One of the reasons for that is that it became very difficult to keep all the characters straight. There were some whose narratives were more engaging and relatable for me. I was most drawn in by the three women, Opal, Jacquie, and Blue, along with the three young brothers, Orvil, Loother, and Lony. The women's stories all tie together, and perhaps as a woman myself, I simply gravitated toward them and sympathized with them and each of their individuals plights. There's a sadness, with each of them having dealt with issues such as alcoholism and domestic abuse, but perhaps also a certain hopefulness in them, as well. The three boys, despite engaging in a lot of teasing and arguing with one another, seemed to be a close-knit group, which was heartwarming to me. I also enjoyed Dene's narrative in which he's working on a storytelling project that he hopes to use to reconnect younger Natives with their shared history and culture. There's also Edwin, the self-conscious, overweight geek who still lives at home with his mom even though he's about thirty years old. Since I'm a geek married to a geek, I felt like I understood him in a way. Then there's a group of ne'er-do-wells, who are planning to rob the powwow. Even though I probably related the least to these guys, I do have to give the author props for trying to humanize each of them to make them and their actions more understandable.
My biggest criticism of the story is in the author's use of 3-D printed plastic guns. I feel that he took fairly extreme creative license with this, because 3-D printed guns haven't reached the level of functionality that was being portrayed. I know this because my husband is a 3-D printing enthusiast who has also done a great deal of research on guns of both the traditional and printed variety. 3-D printed guns can't really fire off a lot of shots in close proximity, because they don't have magazines like traditional semi-automatics, and even if a person was able to reload several times, the heat of multiple bullets being expelled from the chamber in close succession would eventually overheat the plastic muzzle, most likely causing it to explode. Also the author only addresses the issue of getting the bullets past metal detectors, but even the most basic 3-D printed guns still need a metal firing pin, which is never mentioned. So, if you're not aware of these things going into reading it or are less of a stickler for factual inaccuracies than I am, then this probably won't be as much of an issue, but it did raise a flag for me.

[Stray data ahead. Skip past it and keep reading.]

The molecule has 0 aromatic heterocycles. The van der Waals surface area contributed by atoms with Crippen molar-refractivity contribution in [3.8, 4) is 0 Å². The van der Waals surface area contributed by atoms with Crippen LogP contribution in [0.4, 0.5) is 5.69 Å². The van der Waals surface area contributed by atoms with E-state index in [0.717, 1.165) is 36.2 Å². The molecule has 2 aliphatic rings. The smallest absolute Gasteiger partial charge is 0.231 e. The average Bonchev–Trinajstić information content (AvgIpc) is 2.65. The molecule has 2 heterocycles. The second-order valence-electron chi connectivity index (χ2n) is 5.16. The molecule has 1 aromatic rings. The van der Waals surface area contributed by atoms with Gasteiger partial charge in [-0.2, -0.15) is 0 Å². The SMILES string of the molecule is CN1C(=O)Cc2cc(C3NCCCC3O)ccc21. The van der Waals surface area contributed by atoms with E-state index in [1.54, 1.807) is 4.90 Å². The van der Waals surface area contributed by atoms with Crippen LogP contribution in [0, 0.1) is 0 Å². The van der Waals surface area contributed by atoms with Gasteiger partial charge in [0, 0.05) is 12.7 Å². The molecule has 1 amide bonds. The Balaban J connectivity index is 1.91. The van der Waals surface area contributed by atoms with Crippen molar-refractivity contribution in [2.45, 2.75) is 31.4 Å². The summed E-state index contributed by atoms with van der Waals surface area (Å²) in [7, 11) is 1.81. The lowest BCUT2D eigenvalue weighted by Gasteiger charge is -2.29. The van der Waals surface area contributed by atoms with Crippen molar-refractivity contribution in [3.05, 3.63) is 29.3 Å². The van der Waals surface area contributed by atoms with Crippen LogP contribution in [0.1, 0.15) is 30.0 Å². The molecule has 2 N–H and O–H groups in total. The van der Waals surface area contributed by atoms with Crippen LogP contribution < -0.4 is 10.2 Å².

If you're a fan of literary fiction who enjoys parsing hidden meanings, then I'm sure There There will most likely be a big hit for you. I'm not one of those people, so the book probably didn't resonate with me in the same way it will for others. I'm sure there's a lot of food for thought within its pages, but I just happen to be more of a tell it like it is kind of reader. I also was rather frustrated by the ambiguous nature of the ending. There are many lives hanging in the balance, not all of whose outcomes are told or even hinted at. Our book club members managed to extrapolate some of their fates, but without their help, I would still be in the dark with some and still am with others. There were also unanswered questions with regards to other aspects of the story, such as whether familial connections were made between certain characters. I've never been a fan of ambiguity in my book endings. Good or bad, I just want to author to tell me what happens. I will say that despite being rather gruesome at times, I did like the prologue and interlude, both of which offer more perspective on the Native American experience and will probably teach readers things they may not already know. So bottom line, There There should resonate with frequent readers of literary fiction. As for me, it may not make it to the top of my list of favorites, but it was a good read that I generally enjoyed and would recommend to anyone wanting to learn more about Native American culture.